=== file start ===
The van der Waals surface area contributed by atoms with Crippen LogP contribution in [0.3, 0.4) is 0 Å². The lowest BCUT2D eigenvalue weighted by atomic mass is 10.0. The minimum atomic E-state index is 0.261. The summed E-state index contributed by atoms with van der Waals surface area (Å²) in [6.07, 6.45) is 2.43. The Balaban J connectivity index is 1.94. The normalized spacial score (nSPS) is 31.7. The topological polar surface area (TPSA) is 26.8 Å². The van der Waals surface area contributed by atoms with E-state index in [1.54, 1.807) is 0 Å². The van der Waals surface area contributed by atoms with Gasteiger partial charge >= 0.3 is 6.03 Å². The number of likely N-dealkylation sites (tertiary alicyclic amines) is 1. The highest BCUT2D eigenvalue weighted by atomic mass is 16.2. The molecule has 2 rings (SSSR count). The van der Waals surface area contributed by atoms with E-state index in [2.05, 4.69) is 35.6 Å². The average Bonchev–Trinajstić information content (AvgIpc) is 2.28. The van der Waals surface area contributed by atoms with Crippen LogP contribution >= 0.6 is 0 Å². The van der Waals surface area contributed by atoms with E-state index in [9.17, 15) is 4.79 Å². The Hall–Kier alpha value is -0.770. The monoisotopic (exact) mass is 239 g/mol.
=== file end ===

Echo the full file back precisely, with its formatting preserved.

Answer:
The van der Waals surface area contributed by atoms with Crippen LogP contribution in [0.3, 0.4) is 0 Å². The lowest BCUT2D eigenvalue weighted by atomic mass is 10.0. The minimum atomic E-state index is 0.261. The summed E-state index contributed by atoms with van der Waals surface area (Å²) in [6.07, 6.45) is 2.43. The Balaban J connectivity index is 1.94. The normalized spacial score (nSPS) is 31.7. The topological polar surface area (TPSA) is 26.8 Å². The van der Waals surface area contributed by atoms with E-state index in [1.54, 1.807) is 0 Å². The van der Waals surface area contributed by atoms with Gasteiger partial charge >= 0.3 is 6.03 Å². The number of likely N-dealkylation sites (tertiary alicyclic amines) is 1. The highest BCUT2D eigenvalue weighted by atomic mass is 16.2. The molecule has 2 rings (SSSR count). The van der Waals surface area contributed by atoms with E-state index in [2.05, 4.69) is 35.6 Å². The average Bonchev–Trinajstić information content (AvgIpc) is 2.28. The van der Waals surface area contributed by atoms with Crippen LogP contribution >= 0.6 is 0 Å². The van der Waals surface area contributed by atoms with E-state index in [9.17, 15) is 4.79 Å². The Hall–Kier alpha value is -0.770. The monoisotopic (exact) mass is 239 g/mol.